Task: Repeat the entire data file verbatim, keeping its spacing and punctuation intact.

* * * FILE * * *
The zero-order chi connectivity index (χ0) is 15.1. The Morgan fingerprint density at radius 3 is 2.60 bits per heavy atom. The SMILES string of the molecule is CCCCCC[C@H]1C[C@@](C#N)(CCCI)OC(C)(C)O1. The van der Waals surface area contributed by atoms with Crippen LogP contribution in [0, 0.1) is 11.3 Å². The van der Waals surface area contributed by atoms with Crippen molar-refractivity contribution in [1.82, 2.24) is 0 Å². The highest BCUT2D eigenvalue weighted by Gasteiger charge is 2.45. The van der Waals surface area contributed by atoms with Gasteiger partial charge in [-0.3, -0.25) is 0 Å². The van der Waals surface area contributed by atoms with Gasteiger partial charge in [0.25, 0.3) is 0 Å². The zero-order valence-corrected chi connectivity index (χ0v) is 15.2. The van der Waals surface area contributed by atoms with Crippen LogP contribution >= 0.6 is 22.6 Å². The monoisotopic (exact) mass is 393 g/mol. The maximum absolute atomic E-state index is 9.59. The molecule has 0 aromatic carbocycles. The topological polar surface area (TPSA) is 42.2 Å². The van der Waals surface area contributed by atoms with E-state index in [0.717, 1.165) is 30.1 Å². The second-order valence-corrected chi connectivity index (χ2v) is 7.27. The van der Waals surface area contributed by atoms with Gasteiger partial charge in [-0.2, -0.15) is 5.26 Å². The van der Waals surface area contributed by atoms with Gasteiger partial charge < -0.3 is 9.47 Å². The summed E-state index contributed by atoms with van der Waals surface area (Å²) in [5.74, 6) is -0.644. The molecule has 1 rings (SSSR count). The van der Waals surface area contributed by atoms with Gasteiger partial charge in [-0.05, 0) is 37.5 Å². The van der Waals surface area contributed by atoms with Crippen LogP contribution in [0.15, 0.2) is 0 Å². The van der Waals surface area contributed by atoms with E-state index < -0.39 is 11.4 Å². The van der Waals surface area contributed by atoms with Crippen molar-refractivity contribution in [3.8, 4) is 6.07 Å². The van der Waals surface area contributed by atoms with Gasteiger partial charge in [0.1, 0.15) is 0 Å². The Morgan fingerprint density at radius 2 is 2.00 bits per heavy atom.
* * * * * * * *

The zero-order chi connectivity index (χ0) is 15.1. The Morgan fingerprint density at radius 3 is 2.60 bits per heavy atom. The SMILES string of the molecule is CCCCCC[C@H]1C[C@@](C#N)(CCCI)OC(C)(C)O1. The van der Waals surface area contributed by atoms with Crippen LogP contribution in [0, 0.1) is 11.3 Å². The van der Waals surface area contributed by atoms with Crippen molar-refractivity contribution in [1.82, 2.24) is 0 Å². The highest BCUT2D eigenvalue weighted by Gasteiger charge is 2.45. The van der Waals surface area contributed by atoms with Gasteiger partial charge in [-0.3, -0.25) is 0 Å². The van der Waals surface area contributed by atoms with Gasteiger partial charge in [0.25, 0.3) is 0 Å². The zero-order valence-corrected chi connectivity index (χ0v) is 15.2. The van der Waals surface area contributed by atoms with Crippen LogP contribution >= 0.6 is 22.6 Å². The monoisotopic (exact) mass is 393 g/mol. The maximum absolute atomic E-state index is 9.59. The molecule has 0 aromatic carbocycles. The topological polar surface area (TPSA) is 42.2 Å². The van der Waals surface area contributed by atoms with E-state index in [0.717, 1.165) is 30.1 Å². The second-order valence-corrected chi connectivity index (χ2v) is 7.27. The van der Waals surface area contributed by atoms with Gasteiger partial charge in [-0.2, -0.15) is 5.26 Å². The van der Waals surface area contributed by atoms with Gasteiger partial charge < -0.3 is 9.47 Å². The summed E-state index contributed by atoms with van der Waals surface area (Å²) in [5.74, 6) is -0.644. The molecule has 1 rings (SSSR count). The van der Waals surface area contributed by atoms with Gasteiger partial charge in [-0.05, 0) is 37.5 Å². The van der Waals surface area contributed by atoms with Crippen LogP contribution in [0.15, 0.2) is 0 Å². The van der Waals surface area contributed by atoms with E-state index < -0.39 is 11.4 Å². The van der Waals surface area contributed by atoms with Crippen molar-refractivity contribution in [3.8, 4) is 6.07 Å². The van der Waals surface area contributed by atoms with Gasteiger partial charge in [0.1, 0.15) is 0 Å². The Morgan fingerprint density at radius 2 is 2.00 bits per heavy atom.